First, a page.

Written and Directed by Koji Shiraishi
Starring Mizuki Yamamoto, Tina Tamashiro, Masanobu Ando, Elly Nanami and Runa Endo
They give us fair warning but we never listen. Don’t watch the cursed video. Don’t enter that haunted house. Don’t attempt to crossover two franchise horror stars. Actually, scratch that last one. There’s money in crossovers and we haven’t seen one this interesting since Sharktopus vs Pteracuda (that’s a real film by the film, because Syfy). In this latest horror IP amalgamation we get two iconic ghosts of J-horror coming together for the first time. It’s Sadako of the Ringu films going up against Kayako and her son Toshio from Ju-On. Whose curse is stronger?
Lets start with the plot elements and how exactly we even get these two angry ghosts together. Much like Freddy vs Jason was a Nightmare on Elm Street tale with Jason shoehorned in, so too is this the latest Ringu film featuring a guest appearance by Kayako and Toshio. The stories barely mesh well together, combining their separate threads as a last ditch effort for cohesion. When it’s over an hour into your crossover film before the two icons even step foot in the same room, you know there’s something off. It honestly isn’t even so much as a “versus” film as there is very little supernatural brawling between the pair, more the two (and a half) doing their own thing and killing off dub people.
So the plot doesn’t really work. Honestly, the overall film is a bit of a letdown considering what could have been. None of the protagonists are very likable. Character motivations are hackneyed and don’t make much sense. The scares are mediocre. There’s also a considerable lack of gore which is fine for a supernatural haunting based film but a movie with THAT title and THAT premise should be embracing its silly nature and going balls-out with the violence and entertainment. It was a misguided decision to make this film a slow paced mystery-investigation style haunted house film. Yet it also occasionally features some silly, Stephen Chow-esque cartoony effects which casts even more doubt into the film and its lack of cohesion or identity.
I didn’t hate this film though, it must be said. Despite its mind bogglingly slow pace, it’s still an interesting film to watch. The two spirits are iconic for a reason and its hard not to be enamored in seeing Sadako emerge from her well or hear Kayako’s signature croaking moan (to say nothing of Toshio’s caterwauling!). By merit alone, it registers as popcorn entertainment even if its not as silly or nutty as it should be.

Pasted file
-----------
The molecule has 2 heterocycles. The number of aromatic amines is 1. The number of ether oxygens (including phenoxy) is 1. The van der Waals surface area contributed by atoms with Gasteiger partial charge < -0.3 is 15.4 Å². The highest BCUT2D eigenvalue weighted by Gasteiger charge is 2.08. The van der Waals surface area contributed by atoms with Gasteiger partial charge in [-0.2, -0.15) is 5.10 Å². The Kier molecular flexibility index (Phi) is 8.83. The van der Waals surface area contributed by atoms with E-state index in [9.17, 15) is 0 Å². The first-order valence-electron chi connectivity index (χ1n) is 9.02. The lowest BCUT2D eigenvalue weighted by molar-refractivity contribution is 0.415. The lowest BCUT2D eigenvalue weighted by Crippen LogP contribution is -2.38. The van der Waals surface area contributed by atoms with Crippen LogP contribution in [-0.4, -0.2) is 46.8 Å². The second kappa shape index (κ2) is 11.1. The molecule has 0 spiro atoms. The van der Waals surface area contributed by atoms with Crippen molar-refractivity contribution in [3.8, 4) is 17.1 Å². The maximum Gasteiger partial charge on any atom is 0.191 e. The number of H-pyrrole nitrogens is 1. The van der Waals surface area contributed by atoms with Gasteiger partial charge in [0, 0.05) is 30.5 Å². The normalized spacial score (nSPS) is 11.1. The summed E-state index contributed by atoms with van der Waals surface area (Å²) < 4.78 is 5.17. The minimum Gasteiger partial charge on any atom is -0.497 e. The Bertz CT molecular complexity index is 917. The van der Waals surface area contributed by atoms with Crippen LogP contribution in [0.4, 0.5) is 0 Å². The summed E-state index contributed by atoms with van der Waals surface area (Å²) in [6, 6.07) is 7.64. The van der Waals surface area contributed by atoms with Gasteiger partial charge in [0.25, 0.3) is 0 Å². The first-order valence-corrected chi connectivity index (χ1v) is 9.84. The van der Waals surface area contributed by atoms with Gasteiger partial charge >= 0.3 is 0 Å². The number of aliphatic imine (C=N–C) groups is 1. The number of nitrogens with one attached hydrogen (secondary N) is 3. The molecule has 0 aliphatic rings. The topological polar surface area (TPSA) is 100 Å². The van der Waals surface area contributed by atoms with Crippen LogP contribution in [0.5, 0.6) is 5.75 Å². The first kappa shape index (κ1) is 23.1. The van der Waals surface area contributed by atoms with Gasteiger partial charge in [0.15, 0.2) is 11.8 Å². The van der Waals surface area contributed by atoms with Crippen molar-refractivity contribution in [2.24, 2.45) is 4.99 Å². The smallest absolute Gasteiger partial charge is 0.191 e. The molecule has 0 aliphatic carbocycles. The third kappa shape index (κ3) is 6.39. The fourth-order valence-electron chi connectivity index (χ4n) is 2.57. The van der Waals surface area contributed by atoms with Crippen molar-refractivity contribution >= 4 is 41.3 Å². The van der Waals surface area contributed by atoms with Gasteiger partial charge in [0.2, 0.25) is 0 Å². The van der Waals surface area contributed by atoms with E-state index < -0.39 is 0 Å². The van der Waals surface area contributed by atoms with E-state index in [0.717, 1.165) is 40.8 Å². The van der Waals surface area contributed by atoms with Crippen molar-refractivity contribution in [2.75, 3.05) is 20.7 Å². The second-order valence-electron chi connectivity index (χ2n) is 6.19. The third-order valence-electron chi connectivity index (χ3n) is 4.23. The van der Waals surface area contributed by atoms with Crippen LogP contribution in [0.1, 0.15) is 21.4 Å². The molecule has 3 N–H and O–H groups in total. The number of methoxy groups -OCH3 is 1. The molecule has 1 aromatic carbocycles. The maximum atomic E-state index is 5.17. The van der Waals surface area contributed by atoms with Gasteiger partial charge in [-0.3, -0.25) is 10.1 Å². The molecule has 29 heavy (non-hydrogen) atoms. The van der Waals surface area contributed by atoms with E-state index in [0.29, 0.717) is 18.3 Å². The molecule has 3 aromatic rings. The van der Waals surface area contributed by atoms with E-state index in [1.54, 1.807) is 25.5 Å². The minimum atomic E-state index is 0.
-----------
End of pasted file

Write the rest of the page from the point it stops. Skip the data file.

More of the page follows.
Horror crossovers, by very definition, are never going to be critical darlings. They are designed almost purely as fan service and, based on that, this film succeeds. It takes too long to get going and it’s too self serious for its own good. But the long awaited confrontation is fun to watch and the concept in and of itself makes for good J-horror viewing.
Mediocre overall but ultimately watchable.
Kayako vs. Sadako is currently (as of June 2017) available exclusively through the Shudder streaming service. It is presented in Japanese with subtitles
2.5/5 Spectral Hairballs
Splatter Factor: 1/5 – Not much to be said here as most violence occurs offscreen. This is more the disturbing image category. Gore is present by way of Kayako’s typically gruesome visage in addition to some graphic neck snaps and bizarrely cartoonish “death by headbutt” (!)
The Collective Speaks: Souls exist on this mortal coil and often pass on to the Bright Land (unless we have something to say about it)… but then, what happens when a soul is released by the act of immense violence and pain? Apparently, they contest their rage in a battle of stretching, spectral hair. We are perplexed. Why would two beings of darkness quarrel amongst themselves? Do they not see this sets a negative precedent for the cat shrieking child among them? Why would they not combine their power to unleash hairfire and brimstone upon the world? Alas, the feud must occur. If we must watch this, then we will do so with malicious glee.